The Inside Story from Italian Wine Merchants

Spectacular Sangiovese

Posted on | August 5, 2010 | Written by Francesco Vigorito | No Comments

The Sangiovese grape shares a rich culture with the Tuscan people. However, it often doesn’t receive the attention that it deserves. In celebrity status, its place is strictly on the “B-list” for most wine connoisseurs and professionals—though the grape’s reputation seems to be trending up. Sangiovese goes by many nicknames like Morellino, Ciliegolo and Prugnolo Gentile (just to name a few), and it comes in many shapes and forms.  Sangiovese seems to date back to the 16th and 17th centuries, and oenologists suggest that the grape contains DNA from central and southern Italian varietals. In 2004, oenologist Jose Vouillamoz announced that Sangiovese’s genetic “parents” are a local Tuscan varietal called Ciliegiolo and a near extinct varietal from Calabria called Calabrese Montenuovo. For recollected history, though, Sangiovese has lived in Toscana.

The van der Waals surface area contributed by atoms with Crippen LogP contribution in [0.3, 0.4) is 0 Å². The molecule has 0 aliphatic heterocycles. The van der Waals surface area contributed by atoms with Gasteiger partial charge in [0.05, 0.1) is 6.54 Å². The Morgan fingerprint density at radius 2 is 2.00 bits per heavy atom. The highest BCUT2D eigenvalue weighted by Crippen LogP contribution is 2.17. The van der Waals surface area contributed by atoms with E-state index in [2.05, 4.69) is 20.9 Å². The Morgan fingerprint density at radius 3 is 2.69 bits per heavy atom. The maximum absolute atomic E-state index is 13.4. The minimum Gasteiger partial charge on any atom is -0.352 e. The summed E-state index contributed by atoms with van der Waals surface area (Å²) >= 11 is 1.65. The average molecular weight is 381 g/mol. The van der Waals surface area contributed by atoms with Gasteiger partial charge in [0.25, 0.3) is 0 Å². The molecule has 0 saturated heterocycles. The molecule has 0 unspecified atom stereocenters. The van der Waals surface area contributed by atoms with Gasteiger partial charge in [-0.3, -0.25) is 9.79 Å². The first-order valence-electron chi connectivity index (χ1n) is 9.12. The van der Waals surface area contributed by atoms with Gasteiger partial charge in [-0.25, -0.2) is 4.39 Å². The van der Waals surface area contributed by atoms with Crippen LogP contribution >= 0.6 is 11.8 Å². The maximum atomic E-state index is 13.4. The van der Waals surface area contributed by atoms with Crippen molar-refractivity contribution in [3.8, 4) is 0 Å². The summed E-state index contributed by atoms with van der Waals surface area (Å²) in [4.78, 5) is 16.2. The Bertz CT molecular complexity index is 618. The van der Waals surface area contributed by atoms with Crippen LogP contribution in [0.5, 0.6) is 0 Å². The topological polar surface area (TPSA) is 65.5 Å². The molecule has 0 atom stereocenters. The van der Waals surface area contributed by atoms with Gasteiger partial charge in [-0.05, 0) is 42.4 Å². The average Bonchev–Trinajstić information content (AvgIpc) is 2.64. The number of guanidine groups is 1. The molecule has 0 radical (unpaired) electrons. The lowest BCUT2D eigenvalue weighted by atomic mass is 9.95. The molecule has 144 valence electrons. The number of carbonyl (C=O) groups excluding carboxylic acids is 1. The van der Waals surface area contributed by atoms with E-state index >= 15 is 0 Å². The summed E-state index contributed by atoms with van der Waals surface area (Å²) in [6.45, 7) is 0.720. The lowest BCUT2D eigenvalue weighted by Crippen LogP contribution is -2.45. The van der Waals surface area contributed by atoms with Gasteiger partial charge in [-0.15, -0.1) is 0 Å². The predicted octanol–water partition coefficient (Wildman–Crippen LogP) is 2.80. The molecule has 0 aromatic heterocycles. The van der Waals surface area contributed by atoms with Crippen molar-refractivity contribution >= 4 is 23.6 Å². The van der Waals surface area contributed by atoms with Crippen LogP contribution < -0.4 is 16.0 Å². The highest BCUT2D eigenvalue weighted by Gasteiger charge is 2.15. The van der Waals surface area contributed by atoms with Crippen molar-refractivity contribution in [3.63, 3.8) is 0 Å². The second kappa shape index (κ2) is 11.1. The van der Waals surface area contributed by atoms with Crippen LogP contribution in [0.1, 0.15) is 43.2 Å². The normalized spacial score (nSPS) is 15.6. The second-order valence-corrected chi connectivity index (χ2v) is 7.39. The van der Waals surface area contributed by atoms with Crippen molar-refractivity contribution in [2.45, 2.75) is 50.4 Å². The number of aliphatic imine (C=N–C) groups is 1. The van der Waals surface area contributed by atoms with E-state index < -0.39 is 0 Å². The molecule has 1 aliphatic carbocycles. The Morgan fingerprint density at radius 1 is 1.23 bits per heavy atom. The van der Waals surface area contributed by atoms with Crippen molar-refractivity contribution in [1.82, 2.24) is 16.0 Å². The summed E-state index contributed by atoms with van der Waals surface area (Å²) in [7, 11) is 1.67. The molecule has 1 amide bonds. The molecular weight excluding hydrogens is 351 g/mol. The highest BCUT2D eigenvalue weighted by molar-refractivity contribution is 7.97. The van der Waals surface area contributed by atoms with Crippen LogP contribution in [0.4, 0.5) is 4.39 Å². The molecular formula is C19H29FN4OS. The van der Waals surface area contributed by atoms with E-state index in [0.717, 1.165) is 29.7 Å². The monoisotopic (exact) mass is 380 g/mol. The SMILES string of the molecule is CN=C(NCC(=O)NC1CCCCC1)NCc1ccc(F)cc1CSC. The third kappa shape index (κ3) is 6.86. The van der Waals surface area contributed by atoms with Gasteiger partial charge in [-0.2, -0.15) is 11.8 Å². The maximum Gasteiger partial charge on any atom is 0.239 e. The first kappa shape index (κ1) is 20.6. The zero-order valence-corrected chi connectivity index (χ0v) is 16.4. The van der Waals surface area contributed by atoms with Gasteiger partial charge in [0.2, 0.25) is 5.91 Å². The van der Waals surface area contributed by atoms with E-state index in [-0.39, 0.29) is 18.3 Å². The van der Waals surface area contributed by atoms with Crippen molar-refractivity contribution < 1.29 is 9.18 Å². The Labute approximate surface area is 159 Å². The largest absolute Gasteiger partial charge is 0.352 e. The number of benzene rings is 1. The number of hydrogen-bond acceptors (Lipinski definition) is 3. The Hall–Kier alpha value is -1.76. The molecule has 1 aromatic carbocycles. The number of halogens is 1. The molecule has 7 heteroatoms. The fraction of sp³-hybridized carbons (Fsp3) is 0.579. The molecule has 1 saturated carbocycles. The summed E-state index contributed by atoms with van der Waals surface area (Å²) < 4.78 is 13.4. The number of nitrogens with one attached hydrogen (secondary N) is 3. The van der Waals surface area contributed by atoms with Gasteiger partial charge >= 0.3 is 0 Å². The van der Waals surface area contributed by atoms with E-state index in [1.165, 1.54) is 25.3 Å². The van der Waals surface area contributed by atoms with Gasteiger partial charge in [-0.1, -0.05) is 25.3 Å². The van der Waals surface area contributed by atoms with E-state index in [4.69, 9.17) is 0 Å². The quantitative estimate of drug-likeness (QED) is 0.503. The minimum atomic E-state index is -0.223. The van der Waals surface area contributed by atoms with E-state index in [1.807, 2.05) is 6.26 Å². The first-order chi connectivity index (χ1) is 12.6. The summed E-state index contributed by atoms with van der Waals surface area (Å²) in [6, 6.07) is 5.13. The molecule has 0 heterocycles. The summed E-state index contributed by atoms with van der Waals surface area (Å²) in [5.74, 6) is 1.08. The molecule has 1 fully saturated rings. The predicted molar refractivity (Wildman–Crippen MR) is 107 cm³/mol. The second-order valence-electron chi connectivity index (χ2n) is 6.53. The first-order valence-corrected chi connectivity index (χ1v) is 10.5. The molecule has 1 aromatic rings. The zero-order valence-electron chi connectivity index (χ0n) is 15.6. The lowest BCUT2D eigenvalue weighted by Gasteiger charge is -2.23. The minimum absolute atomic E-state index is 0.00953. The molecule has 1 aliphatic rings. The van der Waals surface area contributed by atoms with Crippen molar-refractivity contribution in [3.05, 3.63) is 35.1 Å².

Similar to Pinot Noir in many regards, Sangiovese easily mutates, and it’s quite finicky to grow and vinify. These traits have caused this somewhat mysterious grape much trouble, causing producers to misunderstand and mistreat the mercurial Sangiovese. Best known for producing quaffable, thin, pale, rough and acidic red wines, this grape seems to earn its disrespect. When put in the right hands, however, Sangiovese can produce robust, aromatic and smooth wines with great intensity and structure. It’s impossible to speak about Sangiovese without mentioning Chianti, because it’s as the base for Chianti that Sangiovese received its bad reputation. But in the last 20 years, as winemakers have come to privilege quality over quantity, that Chianti has undergone a rehab and now enjoys vastly higher quality levels, which has elevated the status of the varietal.

Sangiovese finds its best expression in the region of Toscana, but the grape isn’t just a grape to the Tuscan people or its winemakers: it’s a symbol of Tuscan history, culture, tradition and livelihood. When I traveled through Toscana as a wine student, I felt the people’s passion for this grape. It’s how they make money; it’s also their hobby, their passion and even their child in some instances. Few varietals own that kind of devotion, and I think that’s worth more than A-list status any day.


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